Japan's largest newspaper today broke a 48-year taboo by urging a sweeping revision of the nation's postwar constitution that would formally ban Japan from possessing nuclear weapons.
Not once since the constitution was promulgated in 1946 during the U.S. occupation has any general newspaper advocated specific proposals for constitutional revision. The press has long avoided the issue, for fear that changes in the charter's "no war" provisions might open the door to Japan again becoming a military giant.
The Yomiuri newspaper, with a nationwide circulation of 10 million, proposed amending the controversial Article 9, which bans the establishment of armed forces, to allow the nation to possess troops "to secure its peace and independence."
Over the years, political interpretations of the ban have caused ceaseless controversy over the constitutionality of Japan's 239,000-strong Self Defense Forces. Only in August did Prime Minister Tomiichi Murayama's Socialist Party recognize the Self Defense Forces as constitutional.
The Yomiuri's proposed amendment would retain a declaration that "the Japanese people shall never recognize war as a sovereign right of the nation and the threat or use of force as a means of settling international disputes." The proposal also goes further than post-World War II Japanese politicians ever have in committing Japan to an eternal non-nuclear defense policy.
"Seeking to eliminate from the world inhuman and indiscriminate weapons of mass destruction, Japan shall not manufacture, possess or use such weapons," states the Yomiuri's proposed "no war" provision.
Until now, Japan has pledged, but only as a political policy, not to manufacture, possess or allow the introduction into its territory of nuclear weapons.
"Americans continually argue that Japan would build nuclear weapons if North Korea constructed a nuclear arsenal, and refuse to believe Japanese who say Japan will not go nuclear under any circumstance," said a Yomiuri editor who asked not to be named. "This provision should end that argument."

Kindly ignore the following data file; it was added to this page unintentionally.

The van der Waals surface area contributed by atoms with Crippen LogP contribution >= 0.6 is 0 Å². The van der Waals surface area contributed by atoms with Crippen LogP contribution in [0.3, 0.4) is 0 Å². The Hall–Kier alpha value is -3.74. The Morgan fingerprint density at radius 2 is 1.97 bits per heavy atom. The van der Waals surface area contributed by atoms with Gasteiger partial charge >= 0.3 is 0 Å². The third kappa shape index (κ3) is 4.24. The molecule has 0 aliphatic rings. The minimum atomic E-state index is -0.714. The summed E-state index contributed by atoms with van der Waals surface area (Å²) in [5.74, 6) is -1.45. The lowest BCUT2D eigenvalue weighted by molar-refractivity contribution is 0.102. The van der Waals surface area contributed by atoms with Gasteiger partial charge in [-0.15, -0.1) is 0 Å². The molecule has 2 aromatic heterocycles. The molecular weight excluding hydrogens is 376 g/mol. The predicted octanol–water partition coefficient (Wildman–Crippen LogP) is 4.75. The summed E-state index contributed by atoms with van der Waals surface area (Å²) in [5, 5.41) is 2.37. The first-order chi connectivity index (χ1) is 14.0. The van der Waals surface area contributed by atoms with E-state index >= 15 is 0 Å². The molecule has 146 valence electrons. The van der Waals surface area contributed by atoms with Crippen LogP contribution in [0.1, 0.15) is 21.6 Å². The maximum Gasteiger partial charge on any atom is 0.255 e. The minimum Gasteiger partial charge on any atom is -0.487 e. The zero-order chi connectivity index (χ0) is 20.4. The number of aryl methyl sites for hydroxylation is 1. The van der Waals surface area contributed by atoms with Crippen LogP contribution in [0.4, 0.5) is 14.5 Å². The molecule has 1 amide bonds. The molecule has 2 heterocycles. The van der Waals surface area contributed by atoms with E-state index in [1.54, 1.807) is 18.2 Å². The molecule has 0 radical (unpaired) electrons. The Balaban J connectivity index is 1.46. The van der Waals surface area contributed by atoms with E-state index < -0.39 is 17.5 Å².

The proposed ban on "inhuman and indiscriminate weapons" includes nuclear, chemical and biological armaments and any such weapons that might be created in the future, the Yomiuri explained.
The new "no war" provision also would forbid the state to conscript citizens for service in the armed forces, making permanent Japan's current practice of voluntary military service.
The Yomiuri's proposed charter would authorize the state to dispatch both civilians and troops overseas, but only for humanitarian and peacekeeping missions approved by "internationally recognized institutions" such as the United Nations. The provision is intended to end "one-nation pacifism, a self-centered mentality involving a desire for peace for Japan and indifference to the fate of the rest of the world," the newspaper said.
The unprecedented move after two years of internal debate by Japan's largest newspaper is certain to stir a new constitutional debate.
With amendments requiring approval by two-thirds of the members of Parliament as well as a majority of voters in a referendum, chances of changing the basic charter in the near future appear remote. However, the Yomiuri reported in April that 50.4% of people surveyed in an opinion poll that it carried out supported constitutional revision.
The Yomiuri's proposals also call for the establishment of a constitutional court, relieving the Supreme Court of its seldom-used power to rule on issues of constitutionality, as well as greater powers for the upper house of Parliament. A new human right--the right to privacy--also was proposed.